Picture this: in college, you pick up a summer job and discover that you’re good at it. You work it part time all through school before you enter the workforce full time, spending years gaining experience in your given field. You create lucrative business arrangements and form important contacts, becoming someone your clients know and trust.
You put your blood, sweat and tears into the business, possibly even risking your life and wellbeing for the job. And then, in one fell swoop, a person with zero experience and zero know-how is deemed the ‘expert’ in your profession while you are cast aside as an outlier. You’re required to stand on the sidelines, helpless, as those with a fraction of your experience are picked over you and lifted from obscurity into wealth. What do you do?
This scenario is playing out with legal marijuana, the billion-dollar industry touted as the next gold rush in the United States, and many feel that the only viable solution is a national weed reparations program aimed at getting veteran dealers as well as those hit hardest by the ‘War on Drugs’ into the game.
As the medicinal drug booms in more than half of the 50 states and potentially generates billions in revenue, lawmakers have become increasingly aware of an elephant in the room: that after decades of harsh drug laws that disproportionately targeted Blacks and Hispanics, those with drug-related criminal records are being shut out.
Several states have laws in place that bar those with felony criminal records from receiving dealer licenses, even if their records are for marijuana-related offenses — so, essentially, you can’t get a weed license if you’ve been arrested for selling weed. As such, activists and some government officials have begun to push not only for the federal legalization of marijuana, but also for reparations to be given to those that have had their lives and communities turned upside down by unfair drug laws.
Suggested forms of reparations include the release and record expungement of those serving sentences for marijuana-related offenses, possibly allocating funds from the industry for Blacks and Hispanics that wish to open dispensaries and waiving the fees of classes and certifications in order to become properly accredited growers and sellers.
In Oakland, California, lawmakers changed their regulations so that more minorities could have the opportunity to open dispensaries and have also introduced an equity program that bumps those with weed convictions that wish to get marijuana licenses to the front of the line.
Of course there has been pushback, as some argue that it’s unfair to give a "hand out" to others in the brand new industry; even former drug offenders that were punished for a substance that is now legal.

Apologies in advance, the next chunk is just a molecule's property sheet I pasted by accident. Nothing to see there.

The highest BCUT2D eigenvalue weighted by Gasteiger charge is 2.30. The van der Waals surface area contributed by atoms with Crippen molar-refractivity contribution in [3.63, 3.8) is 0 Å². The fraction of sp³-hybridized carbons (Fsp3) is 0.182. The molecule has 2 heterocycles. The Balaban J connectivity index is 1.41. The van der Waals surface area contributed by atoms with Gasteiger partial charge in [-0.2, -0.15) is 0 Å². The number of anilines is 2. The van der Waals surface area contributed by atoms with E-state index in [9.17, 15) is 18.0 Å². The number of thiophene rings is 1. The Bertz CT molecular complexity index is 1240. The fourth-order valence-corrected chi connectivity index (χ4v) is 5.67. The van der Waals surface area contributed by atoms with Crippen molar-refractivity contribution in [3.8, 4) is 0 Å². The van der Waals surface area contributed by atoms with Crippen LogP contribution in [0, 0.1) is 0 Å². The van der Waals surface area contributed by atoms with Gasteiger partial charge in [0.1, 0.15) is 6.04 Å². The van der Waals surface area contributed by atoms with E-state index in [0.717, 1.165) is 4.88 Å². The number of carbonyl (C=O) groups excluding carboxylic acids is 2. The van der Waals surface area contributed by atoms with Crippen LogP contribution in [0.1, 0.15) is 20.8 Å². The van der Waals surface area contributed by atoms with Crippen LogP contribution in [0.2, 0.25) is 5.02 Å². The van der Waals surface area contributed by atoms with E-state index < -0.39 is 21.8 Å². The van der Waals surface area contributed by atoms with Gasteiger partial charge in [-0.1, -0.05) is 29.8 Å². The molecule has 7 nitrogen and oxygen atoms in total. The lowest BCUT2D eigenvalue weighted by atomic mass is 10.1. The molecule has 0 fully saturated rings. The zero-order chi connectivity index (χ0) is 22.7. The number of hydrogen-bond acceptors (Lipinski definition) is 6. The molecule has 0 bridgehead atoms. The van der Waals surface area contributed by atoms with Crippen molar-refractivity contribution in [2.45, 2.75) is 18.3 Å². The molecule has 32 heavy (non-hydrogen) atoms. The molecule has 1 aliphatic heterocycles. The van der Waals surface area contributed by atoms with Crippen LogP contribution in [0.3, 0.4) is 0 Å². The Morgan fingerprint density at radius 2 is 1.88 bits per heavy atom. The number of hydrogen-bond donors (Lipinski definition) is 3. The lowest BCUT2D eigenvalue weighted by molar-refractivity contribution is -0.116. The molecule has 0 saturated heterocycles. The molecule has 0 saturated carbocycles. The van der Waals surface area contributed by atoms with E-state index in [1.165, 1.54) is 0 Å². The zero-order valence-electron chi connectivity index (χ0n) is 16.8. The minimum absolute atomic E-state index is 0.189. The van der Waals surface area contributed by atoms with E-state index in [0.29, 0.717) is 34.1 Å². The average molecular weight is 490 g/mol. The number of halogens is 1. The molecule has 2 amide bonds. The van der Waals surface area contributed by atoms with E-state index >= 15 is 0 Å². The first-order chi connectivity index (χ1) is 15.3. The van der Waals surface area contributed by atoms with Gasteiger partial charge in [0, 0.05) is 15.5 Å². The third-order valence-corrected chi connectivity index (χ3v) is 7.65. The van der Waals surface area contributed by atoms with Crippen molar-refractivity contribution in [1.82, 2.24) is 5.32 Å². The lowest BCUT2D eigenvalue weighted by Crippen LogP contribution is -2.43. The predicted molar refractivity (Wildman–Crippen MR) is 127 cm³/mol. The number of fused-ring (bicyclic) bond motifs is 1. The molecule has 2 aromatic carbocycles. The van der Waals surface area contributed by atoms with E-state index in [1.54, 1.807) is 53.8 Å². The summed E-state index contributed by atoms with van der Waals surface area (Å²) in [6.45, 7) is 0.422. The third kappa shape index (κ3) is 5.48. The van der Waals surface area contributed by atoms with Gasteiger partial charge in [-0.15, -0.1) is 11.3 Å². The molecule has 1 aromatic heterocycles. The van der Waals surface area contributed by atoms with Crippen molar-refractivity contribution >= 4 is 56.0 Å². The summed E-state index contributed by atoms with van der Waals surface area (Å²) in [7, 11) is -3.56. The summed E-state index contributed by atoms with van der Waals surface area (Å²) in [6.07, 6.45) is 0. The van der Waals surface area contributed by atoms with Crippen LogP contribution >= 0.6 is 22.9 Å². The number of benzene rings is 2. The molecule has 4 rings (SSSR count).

Other arguments against reparations include the question of precisely how eligibility would be determined (for example, is someone that has been arrested for selling synthetic weed eligible, or only those that sold ‘real’ weed?), along with the unpredictability of tying economic opportunities to both local and federal governments: licenses equal revenue for a given city, so would waiving the license fee eventually harm the city? Are these programs that would eventually have to be recalled in an economic downturn?
And while reparations aim to correct some of the inequity associated with laws barring drug offenders and startup fees, it can also cost upwards of $100,000 to maintain a legal marijuana dispensary, with many relying on small business or private loans and the help of investors or already established wealth to get the venture off the ground and keep it going.
In a country still struggling with racist lending policies and the barring of African-Americans from accumulating wealth through home ownership, this means that wealthy white males that have never been arrested are still the ones most likely to benefit from legalization.
How might reparations offset the huge amounts of money required for dispensary maintenance? These questions of eligibility and sustainability are some of the largest circling what is certainly poised to become a national issue.
It is truly ironic that as millions are left behind bars for weed-related offenses, legalization paves the way for others to get rich. Weed reparations policies need to be clear and effective, but with a rate of only 1% of dispensaries being owned by minorities, national policymakers must begin to consider if they are a feasible option to funnel people of color into this ‘budding’ industry.